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Home > Category Index for Science Quotations > Category Index C > Category: Chromatic

Chromatic Quotes (4 quotes)

Question: Account for the delicate shades of colour sometimes seen on the inside of an oyster shell. State and explain the appearance presented when a beam of light falls upon a sheet of glass on which very fine equi-distant parallel lines have been scratched very close to one another.
Answer: The delicate shades are due to putrefaction; the colours always show best when the oyster has been a bad one. Hence they are considered a defect and are called chromatic aberration.
The scratches on the glass will arrange themselves in rings round the light, as any one may see at night in a tram car.
Genuine student answer* to an Acoustics, Light and Heat paper (1880), Science and Art Department, South Kensington, London, collected by Prof. Oliver Lodge. Quoted in Henry B. Wheatley, Literary Blunders (1893), 182, Question 27. (*From a collection in which Answers are not given verbatim et literatim, and some instances may combine several students' blunders.)
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Further study of the division phenomena requires a brief discussion of the material which thus far I have called the stainable substance of the nucleus. Since the term nuclear substance could easily result in misinterpretation..., I shall coin the term chromatin for the time being. This does not indicate that this substance must be a chemical compound of a definite composition, remaining the same in all nuclei. Although this may be the case, we simply do not know enough about the nuclear substances to make such an assumption. Therefore, we will designate as chromatin that substance, in the nucleus, which upon treatment with dyes known as nuclear stains does absorb the dye. From my description of the results of staining resting and dividing cells... it follows that the chromatin is distributed throughout the whole resting nucleus, mostly in the nucleoli, the network, and the membrane, but also in the ground-substance. In nuclear division it accumulates exclusively in the thread figures. The term achromatin suggests itself automatically for the unstainable substance of the nucleus. The terms chromatic and achromatic which will be used henceforth are thus explained.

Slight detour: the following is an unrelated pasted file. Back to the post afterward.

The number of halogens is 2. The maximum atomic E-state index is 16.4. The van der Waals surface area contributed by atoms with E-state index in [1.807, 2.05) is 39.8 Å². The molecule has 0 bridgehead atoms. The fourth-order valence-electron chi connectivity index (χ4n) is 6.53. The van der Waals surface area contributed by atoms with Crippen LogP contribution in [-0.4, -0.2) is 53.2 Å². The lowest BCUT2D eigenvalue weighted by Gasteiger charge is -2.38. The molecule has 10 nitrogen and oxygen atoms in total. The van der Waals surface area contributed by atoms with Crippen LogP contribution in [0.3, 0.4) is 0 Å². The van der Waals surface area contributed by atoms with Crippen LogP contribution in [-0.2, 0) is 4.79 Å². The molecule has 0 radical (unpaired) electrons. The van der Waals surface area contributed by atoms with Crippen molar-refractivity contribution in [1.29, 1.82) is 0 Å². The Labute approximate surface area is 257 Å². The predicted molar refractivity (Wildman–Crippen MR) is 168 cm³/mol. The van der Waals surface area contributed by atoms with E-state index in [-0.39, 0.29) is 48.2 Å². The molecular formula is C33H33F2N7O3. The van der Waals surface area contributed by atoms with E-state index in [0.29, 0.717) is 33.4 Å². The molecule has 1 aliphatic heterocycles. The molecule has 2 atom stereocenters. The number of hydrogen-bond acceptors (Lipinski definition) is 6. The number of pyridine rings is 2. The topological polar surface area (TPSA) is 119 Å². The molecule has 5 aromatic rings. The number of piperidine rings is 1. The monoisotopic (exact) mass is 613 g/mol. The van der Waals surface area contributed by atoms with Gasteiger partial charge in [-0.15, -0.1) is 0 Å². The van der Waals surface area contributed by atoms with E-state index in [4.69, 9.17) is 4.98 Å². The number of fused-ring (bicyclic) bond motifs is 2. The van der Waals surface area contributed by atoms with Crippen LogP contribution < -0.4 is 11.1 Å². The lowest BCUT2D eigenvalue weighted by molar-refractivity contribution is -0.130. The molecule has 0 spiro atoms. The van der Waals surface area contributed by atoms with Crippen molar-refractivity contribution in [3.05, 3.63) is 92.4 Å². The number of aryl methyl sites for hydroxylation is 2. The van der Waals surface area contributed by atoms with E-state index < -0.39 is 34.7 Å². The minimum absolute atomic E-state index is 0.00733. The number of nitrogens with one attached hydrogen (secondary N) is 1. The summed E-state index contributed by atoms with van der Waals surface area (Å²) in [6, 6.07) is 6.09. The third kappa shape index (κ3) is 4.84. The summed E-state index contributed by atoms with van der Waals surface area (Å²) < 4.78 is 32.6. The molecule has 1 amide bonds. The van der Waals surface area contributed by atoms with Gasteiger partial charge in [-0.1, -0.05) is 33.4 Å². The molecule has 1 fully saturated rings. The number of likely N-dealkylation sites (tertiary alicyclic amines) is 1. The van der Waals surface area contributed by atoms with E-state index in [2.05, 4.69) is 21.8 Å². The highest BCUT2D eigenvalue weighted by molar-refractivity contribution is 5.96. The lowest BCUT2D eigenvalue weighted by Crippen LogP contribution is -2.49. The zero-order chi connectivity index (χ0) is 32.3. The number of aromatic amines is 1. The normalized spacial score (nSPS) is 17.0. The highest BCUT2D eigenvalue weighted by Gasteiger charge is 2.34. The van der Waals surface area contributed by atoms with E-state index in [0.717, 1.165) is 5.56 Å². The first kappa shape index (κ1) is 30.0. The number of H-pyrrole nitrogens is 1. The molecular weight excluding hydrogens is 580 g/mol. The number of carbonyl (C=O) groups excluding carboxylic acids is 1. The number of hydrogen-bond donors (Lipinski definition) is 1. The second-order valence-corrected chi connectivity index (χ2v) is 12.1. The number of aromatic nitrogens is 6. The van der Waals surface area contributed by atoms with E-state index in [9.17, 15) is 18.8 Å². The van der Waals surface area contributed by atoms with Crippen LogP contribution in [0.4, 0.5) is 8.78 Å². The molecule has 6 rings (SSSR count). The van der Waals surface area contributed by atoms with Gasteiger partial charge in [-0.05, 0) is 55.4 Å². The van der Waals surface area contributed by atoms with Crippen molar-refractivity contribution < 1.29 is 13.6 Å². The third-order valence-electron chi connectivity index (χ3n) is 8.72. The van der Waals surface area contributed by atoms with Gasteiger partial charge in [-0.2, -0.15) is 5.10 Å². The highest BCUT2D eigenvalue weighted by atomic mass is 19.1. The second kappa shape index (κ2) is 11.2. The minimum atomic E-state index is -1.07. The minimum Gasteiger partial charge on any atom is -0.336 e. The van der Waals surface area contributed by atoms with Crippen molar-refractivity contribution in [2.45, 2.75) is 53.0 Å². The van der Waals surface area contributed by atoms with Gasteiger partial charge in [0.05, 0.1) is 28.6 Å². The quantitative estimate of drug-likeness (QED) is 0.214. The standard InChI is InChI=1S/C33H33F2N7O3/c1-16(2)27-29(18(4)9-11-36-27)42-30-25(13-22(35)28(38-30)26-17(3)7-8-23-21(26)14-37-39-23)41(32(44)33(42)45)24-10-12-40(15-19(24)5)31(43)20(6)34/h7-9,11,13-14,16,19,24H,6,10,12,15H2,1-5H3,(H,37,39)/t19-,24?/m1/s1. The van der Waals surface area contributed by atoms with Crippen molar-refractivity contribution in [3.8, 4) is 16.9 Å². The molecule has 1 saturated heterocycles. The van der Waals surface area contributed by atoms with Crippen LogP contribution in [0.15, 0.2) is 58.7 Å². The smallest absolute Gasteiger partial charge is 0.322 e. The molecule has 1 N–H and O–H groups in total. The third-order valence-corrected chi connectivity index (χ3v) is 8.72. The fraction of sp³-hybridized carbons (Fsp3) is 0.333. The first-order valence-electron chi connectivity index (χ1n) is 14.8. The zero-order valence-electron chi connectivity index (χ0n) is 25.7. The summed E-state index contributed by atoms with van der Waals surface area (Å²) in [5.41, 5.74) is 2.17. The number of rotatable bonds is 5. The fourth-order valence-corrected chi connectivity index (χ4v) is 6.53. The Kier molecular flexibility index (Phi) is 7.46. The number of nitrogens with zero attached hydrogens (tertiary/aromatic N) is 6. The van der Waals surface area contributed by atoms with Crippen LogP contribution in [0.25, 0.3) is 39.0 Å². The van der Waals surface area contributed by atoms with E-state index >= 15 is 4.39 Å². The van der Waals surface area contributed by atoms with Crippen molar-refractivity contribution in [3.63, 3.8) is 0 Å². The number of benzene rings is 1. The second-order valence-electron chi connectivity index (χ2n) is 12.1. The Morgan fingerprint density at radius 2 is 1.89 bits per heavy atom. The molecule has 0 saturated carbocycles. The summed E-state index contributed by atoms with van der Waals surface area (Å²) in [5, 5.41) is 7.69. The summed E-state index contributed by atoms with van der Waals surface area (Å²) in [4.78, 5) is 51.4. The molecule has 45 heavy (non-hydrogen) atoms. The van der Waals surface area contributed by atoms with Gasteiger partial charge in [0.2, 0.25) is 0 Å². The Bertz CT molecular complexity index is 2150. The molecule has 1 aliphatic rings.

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I must beg leave to propose a separate technical name ‘chromosome’ for those things which have been called by Boveri ‘chromatic elements’, in which there occurs one of the most important acts in karyokinesis, viz. the longitudinal splitting.
[Coining the word ‘chromosome,’ or ‘chromosom’ in the original German.]
Original German text by Waldeyer in Archiv fόr Mikroskopische Anatomie (1888), 27, translated by W.B. Benham in Quarterly Journal of Microscopical Science (1889), 30, 181.
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To suppose that the eye, with all its inimitable contrivances for adjusting the focus to different distances, for admitting different amounts of light, and for the correction of spherical and chromatic aberration, could have been formed by natural selection, seems, I freely confess, absurd in the highest possible degree. When it was first said that the sun stood still and the world turned round, the common sense of mankind declared the doctrine false; but the old saying of Vox populi, vox Dei, as every philosopher knows, cannot be trusted in science. Reason tells me, that if numerous gradations from a perfect and complex eye to one very imperfect and simple, each grade being useful to its possessor, can be shown to exist; if further, the eye does vary ever so slightly, and the variations be inherited, which is certainly the case; and if any variation or modification in the organ be ever useful to an animal under changing conditions of life, then the difficulty of believing that a perfect and complex eye could be formed by natural selection, though insuperable by our imagination, can hardly be considered real.
On The Origin of Species by Means of Natural Selection (1859, 1882), 143-144.
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Carl Sagan Thumbnail In science it often happens that scientists say, 'You know that's a really good argument; my position is mistaken,' and then they would actually change their minds and you never hear that old view from them again. They really do it. It doesn't happen as often as it should, because scientists are human and change is sometimes painful. But it happens every day. I cannot recall the last time something like that happened in politics or religion. (1987) -- Carl Sagan
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